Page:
(I realise I've influenced the answer through my wording of the question, but this is the third time I've written it and the most neutral version I could think of).   

Logo for the Darkhive

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Just toying with some new imagery for the Darkhive setting that has been bubbling away in the back of my mind for the last couple of months.
I'll probably be turning this second picture into a painting, I might even do another live paint session as I turn this mock up into a suitable cover image. If it doesn't work out as a good cover image it might still be good enough to use as an internal illustration.

On Magic in FUBAR (Part 5)

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One of the things I love about the latest incarnation of Mage (M20, the 20th anniversary edition) is a more clarified interpretation of paradigms. These are the thought patterns that underlie the beliefs of a Mage, they describe an interpretation of magic and a understanding of what it can and can't do.

This sort of thing is easy to accommodate within the existing rules of FUBAR, simply by applying this concept to relationships, and going back to an old idea I was toying with. This idea stated that relationships had a positive side and a negative side. For example, if you had a relationship defined as a friendship to someone, then attempts to heal them or assist them came with bonus successes equal to the relationship level while attempts to harm them or create obstacles against them came with penalties equal to the same level. Conversely, if you had a relationship defined as an enmity to that person, these situations would be reversed (it would be harder to bring yourself to hea…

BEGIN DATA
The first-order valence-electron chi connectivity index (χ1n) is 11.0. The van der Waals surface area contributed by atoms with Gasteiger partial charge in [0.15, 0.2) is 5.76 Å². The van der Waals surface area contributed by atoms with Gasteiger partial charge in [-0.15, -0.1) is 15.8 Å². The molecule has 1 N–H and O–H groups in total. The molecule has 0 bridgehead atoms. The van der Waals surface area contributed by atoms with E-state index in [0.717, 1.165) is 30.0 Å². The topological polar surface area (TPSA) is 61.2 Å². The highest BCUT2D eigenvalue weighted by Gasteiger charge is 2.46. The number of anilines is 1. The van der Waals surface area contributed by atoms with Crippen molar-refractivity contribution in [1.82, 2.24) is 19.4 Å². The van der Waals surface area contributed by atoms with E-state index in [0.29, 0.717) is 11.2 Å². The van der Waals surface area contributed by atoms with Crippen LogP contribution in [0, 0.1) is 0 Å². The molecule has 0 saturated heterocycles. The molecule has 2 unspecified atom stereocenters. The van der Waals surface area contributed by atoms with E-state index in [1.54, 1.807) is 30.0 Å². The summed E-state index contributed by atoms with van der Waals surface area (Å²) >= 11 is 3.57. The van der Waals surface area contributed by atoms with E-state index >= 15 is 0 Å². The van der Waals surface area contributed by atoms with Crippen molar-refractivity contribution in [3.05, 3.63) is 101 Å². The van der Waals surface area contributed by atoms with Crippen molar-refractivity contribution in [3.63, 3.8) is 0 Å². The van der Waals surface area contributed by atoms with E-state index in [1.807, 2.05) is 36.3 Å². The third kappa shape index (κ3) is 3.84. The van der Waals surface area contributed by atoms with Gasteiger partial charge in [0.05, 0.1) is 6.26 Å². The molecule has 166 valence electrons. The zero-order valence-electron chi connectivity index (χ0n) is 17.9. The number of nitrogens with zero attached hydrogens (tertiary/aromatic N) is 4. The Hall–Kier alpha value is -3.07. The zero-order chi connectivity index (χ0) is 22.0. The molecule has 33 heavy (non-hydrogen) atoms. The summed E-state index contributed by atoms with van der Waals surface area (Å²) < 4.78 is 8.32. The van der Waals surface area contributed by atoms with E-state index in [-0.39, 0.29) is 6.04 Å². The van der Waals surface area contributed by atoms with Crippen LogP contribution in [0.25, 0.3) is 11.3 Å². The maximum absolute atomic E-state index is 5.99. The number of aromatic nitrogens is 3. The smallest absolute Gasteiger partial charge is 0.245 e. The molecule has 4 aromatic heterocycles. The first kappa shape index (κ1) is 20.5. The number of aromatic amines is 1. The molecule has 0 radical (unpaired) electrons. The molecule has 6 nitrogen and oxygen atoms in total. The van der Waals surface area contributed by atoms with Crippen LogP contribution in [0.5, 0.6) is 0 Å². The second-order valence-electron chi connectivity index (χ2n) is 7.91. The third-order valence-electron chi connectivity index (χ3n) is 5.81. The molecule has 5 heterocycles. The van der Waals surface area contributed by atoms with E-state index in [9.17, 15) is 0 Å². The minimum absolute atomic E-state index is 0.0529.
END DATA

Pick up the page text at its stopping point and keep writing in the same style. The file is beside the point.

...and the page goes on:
FUBAR Fever Now Online

I've thrown together all of the play sheets and information I used for last weekend's FUBAR session into a zip file and made it available for sale over on DrivethruRPG/RPGNow.

FUBAR Fever

Unless I manage to do something thatI'm really happy with for this FUBAR Magic(k) system that I'm working on, this will probably be one of last supplements before I launch a formal Kickstarter/Indiegogo project to produce a hardcopy of the rule book.

On Magic in FUBAR (Part 4)

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Those who followed the development of FUBAR will know that it evolved from a few sources. One of these sources was +Vincent Baker's theory of boxes dice and clouds, where the story feeds into the mechanisms and the mechanisms feed into the story, both contributing to a feedback loops that favours certain styles, depending on the specific nature of the individual elements. Another source was +John Harper's Ghost Echo, and the sheer minimalism of that game is something I've continually tried not to wander too far from. Other sources include my own 'Vector Theory', the work of the artistic Dadaists, and the ludicrous events that seem to always unfold in action movies, revenge movies and cyberpunk narratives, events that never seem to get fully resolved but we often don't care because we're engaged at such a visceral level.

I could run magic through the system without needing to make any real changes at all. It could fundamentally work like any other part of t…

...and now for something completely different

The illustrious +Paul Czege has developed a new type of game design challenge. It evolved out of a few conversations regarding the lack of advanced game design challenges. Game Chef is a great entry level contest, anyone can participate, they just need to consider the four ingredients (incorporating at least two of them into their design), and the year's theme. A few other contests have come and gone, but there really hasn't been something more challenging in a while.